As many as half of all people over 65 in the United States have prediabetes, and many people with Type 1 and Type 2 diabetes are unaware of their condition.
Some diabetes risk factors can be controlled by the lifestyle choices you make. These are called modifiable risk factors. Those that you can’t change are non-modifiable risk factors.
Non-modifiable risk factors for Type 2 diabetes
Risk factors that increase your risk for developing prediabetes and Type 2 diabetes that can’t be changed are:
- Family history: Some factors that increase the risk of diabetes are inherited from our parents or close biological relatives. If you have a blood relative with diabetes, your risk for developing it is significantly increased. Share your family health history with your doctor to find out what it may mean for you.
- Race or ethnic background: If you’re of African-American, Asian-American, Latino/Hispanic-American, Native American or of Pacific-Islander descent, you have a greater chance of developing diabetes.
- Age: The older you are, the higher your risk for prediabetes and Type 2 diabetes. Type 2 diabetes generally occurs in middle-aged adults, most frequently after age 40. But health care professionals are diagnosing more and more children and adolescents with Type 2 diabetes.
- Gestational diabetes: If you developed diabetes during pregnancy, you are at increased risk of developing diabetes again later in life.
Modifiable risk factors for Type 2 diabetes
You can — and should — do something about your modifiable risk factors. You can reduce your risk for diabetes or delay its development by making healthy changes:
- Weight: Being overweight or obese increases your risk of developing diabetes. Losing 5% to 10% of your body weight—in addition to getting regular physical activity—can significantly reduce your risk of developing diabetes. Your risk decreases even more as you lose more weight. For most people, a body mass index calculator will provide a good target weight for your height. Learn how to manage your weight.
- Physical activity: Physical inactivity is a key modifiable risk factor for prediabetes and Type 2 diabetes. Regular physical activity helps lower insulin resistance. This means your body can use its own insulin more effectively. Even a brisk 30-minute walk at least five days a week has been shown to significantly reduce the risk of diabetes and heart disease. For your overall cardiovascular health, aim for:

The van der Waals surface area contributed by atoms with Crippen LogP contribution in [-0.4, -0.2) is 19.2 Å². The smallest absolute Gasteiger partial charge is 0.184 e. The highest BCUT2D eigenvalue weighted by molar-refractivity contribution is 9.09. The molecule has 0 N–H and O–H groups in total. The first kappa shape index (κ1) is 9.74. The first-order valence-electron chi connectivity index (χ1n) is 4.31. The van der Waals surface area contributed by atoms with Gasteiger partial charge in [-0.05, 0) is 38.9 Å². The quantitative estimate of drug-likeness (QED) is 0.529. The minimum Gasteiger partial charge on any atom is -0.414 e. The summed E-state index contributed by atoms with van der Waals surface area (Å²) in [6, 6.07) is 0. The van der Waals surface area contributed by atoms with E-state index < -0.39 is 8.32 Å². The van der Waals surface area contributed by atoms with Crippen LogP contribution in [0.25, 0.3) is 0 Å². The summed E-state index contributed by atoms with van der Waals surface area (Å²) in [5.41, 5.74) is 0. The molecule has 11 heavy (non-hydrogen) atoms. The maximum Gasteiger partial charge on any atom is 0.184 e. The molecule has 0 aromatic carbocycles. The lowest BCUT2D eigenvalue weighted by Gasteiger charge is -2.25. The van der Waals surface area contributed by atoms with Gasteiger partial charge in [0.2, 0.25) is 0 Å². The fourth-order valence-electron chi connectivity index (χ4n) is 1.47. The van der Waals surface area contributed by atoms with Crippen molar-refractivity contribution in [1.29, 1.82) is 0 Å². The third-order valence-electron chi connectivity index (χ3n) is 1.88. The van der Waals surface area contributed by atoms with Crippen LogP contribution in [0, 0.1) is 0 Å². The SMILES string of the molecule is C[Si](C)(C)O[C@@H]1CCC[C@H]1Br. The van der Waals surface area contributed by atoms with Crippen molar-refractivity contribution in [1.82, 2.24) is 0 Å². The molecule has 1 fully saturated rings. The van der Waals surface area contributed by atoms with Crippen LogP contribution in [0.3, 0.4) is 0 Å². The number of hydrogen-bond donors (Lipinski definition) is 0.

- At least 150 minutes per week of moderate-intensity aerobic physical activity;
- Or 75 minutes per week of vigorous-intensity aerobic physical activity (or a combination of the two);
- And muscle-strengthening at least two days per week.
Read article: Get Motivated to Get Moving
- Blood pressure: In addition to causing damage to the cardiovascular system, untreated high blood pressure has been linked to complications from diabetes. People with diabetes and HBP should maintain a blood pressure of less than 130/80 mm Hg. Normal blood pressure is below 120/80 mm Hg. Learn more about high blood pressure and how to control it.
- Cholesterol (lipid) levels: Diabetes is associated with atherosclerosis (hardening of the arteries) and blood vessel disease. Low HDL “good” cholesterol and/or high triglycerides can increase the risk for Type 2 diabetes and cardiovascular disease. Following a healthy eating plan, getting regular physical activity and reaching and maintaining a healthy weight can help improve abnormal lipid levels. Sometimes, medications are also needed.
Type 2 Diabetes and Cholesterol (PDF)
- Smoking: If you smoke, there are a number of tools, medications and online resources that you can use to help you quit. Talk to your health care team about the best options for you.
- Diet: It’s important to eat healthy foods in the right amounts. Diet is one of the most important modifiable risk factors for prediabetes and Type 2 diabetes. The American Heart Association recommends an eating plan that includes fruits and vegetables, whole grains, skinless poultry, fish, legumes, non-tropical vegetable oils and unsalted nuts and seeds. A healthy diet should also replace saturated fats with monounsaturated and polyunsaturated fats, avoid trans fats, reduce cholesterol and sodium (salt) and limit red and processed meats, refined carbohydrates and sweetened beverages. Try these healthy recipes today.
- Alcohol: Heavy use of alcohol can cause inflammation in the pancreas and limit its ability to produce enough insulin. Alcohol can cause liver damage and adds more sugar and starch to your diet that must either be used or stored as fat. Moderate your alcohol intake. That means no more than one drink per day for women or two drinks per day for men.
- Stress and well-being: Everyone feels stress, but people react differently. Managing the stress in our lives is an important part of healthy living, not only for diabetes but for heart disease and many other conditions. Find ways to address the causes of your stress and make time for things you enjoy. Learn how to take care of your mental health.
- Sleep: Adults should get seven to nine hours of sleep a night. Sleep benefits your whole body, including your heart and brain. It improves mood, memory and reasoning. Research also has shown that too little or too much sleep is linked to a high A1C in people with Type 2 diabetes. If you have insomnia (trouble going to sleep or waking up too soon) or sleep apnea (problems breathing while asleep), work with your health care team to diagnose and treat them. Learn why sleep is essential to overall health.
By following our healthy living tips, you can take control of your modifiable risk factors. Taking proactive steps now can prevent or delay the development of diabetes and improve your quality of life.
Find more tools and resources for managing diabetes and reducing your risk for cardiovascular disease at KnowDiabetesbyHeart.org.